The software’s ability to divide the domain into sub-domains substantially speeded up the process of making design changes.

For example, the sub-domains in and around the annular ring contained a very dense mesh to maximise accuracy in this critical area.

After making a change, the team had to remesh only the sub-domain that contained the change and, thus, the time for remeshing was reduced from over an hour to about 10min.

Each case was simulated as a 2D, steady-state, incompressible, turbulent air flow using the K-Epsilon turbulence model.

The software was consistent in predicting performance trends that were observed, which gave the engineering team confidence in the simulation results.

The next step was to evaluate a series of design iterations with the primary goal of increasing the amplification ratio to move the maximum amount of air possible for a given size and power consumption.

Dyson’s engineers quickly homed in on three dimensions as having major impact on performance: the gap in the annular ring, the internal profile of the ring and the profile of the external ramp.

The team was able to design and model up to 10 geometric variations of these dimensions in a single day and then compute the results in a batch overnight.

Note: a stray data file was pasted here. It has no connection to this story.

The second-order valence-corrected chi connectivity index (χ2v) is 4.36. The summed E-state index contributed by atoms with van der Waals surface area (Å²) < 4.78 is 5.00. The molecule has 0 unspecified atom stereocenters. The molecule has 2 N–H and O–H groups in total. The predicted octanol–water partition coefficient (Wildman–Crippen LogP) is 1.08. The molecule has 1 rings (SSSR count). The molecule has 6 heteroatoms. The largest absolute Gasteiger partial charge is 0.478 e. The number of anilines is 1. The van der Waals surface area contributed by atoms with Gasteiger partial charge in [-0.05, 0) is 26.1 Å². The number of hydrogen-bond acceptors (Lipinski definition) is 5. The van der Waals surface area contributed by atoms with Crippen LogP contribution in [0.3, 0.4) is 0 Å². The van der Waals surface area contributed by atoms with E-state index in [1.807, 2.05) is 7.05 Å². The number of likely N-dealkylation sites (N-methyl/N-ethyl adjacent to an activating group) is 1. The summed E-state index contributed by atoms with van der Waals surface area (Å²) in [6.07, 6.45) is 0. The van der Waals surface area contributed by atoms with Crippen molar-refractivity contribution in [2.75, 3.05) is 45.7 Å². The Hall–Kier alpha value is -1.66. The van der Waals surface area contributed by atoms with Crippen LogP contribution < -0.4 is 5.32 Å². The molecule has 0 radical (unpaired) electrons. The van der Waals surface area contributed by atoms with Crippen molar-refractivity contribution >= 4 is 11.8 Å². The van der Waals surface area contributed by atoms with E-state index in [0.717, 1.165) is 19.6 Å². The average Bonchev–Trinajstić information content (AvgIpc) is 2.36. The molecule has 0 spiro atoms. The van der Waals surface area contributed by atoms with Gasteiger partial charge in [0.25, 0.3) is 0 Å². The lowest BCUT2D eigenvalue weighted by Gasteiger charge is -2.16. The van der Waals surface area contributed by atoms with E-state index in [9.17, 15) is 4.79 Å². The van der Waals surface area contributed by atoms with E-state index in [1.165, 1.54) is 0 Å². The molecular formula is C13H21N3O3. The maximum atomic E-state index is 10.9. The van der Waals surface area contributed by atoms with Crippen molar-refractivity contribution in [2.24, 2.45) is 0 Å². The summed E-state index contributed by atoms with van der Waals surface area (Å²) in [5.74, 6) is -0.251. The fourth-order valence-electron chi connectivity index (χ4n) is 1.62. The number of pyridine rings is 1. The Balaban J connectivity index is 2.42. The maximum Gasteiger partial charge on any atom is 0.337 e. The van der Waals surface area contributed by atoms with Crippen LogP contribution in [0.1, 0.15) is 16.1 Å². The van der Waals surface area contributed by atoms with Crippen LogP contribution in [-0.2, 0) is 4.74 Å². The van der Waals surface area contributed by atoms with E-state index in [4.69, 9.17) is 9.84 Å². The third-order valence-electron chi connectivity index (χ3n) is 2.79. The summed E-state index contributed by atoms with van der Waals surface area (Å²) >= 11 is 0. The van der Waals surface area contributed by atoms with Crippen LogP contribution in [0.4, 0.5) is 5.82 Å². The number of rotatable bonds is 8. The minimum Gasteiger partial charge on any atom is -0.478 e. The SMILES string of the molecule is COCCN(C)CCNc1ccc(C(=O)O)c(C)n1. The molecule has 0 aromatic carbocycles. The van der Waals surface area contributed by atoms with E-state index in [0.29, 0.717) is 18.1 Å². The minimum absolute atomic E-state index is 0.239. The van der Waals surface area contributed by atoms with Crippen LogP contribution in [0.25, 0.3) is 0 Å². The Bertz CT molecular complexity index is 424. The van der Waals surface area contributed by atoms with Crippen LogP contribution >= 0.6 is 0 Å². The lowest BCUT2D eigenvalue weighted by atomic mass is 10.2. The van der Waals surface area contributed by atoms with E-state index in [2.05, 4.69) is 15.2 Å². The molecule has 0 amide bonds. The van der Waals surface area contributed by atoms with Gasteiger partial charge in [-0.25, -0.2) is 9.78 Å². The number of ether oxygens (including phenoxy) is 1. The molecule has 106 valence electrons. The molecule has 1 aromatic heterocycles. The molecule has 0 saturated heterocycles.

Another benefit of using fluid dynamics simulation was that the engineers were able to establish relationships between air velocity and delivered flow rate for various designs.

Over the course of the design process, Dyson’s engineers steadily improved the performance of the fan to the point that the final design has an amplification ratio of 15 to one – a 2.5-fold improvement over the six-to-one ratio of the original concept design.

The team investigated 200 different design iterations using simulation, which was 10 times the number that would have been possible had physical prototyping been the primary design tool.

Physical testing was used to validate the final design and the results correlated well with the simulation analysis.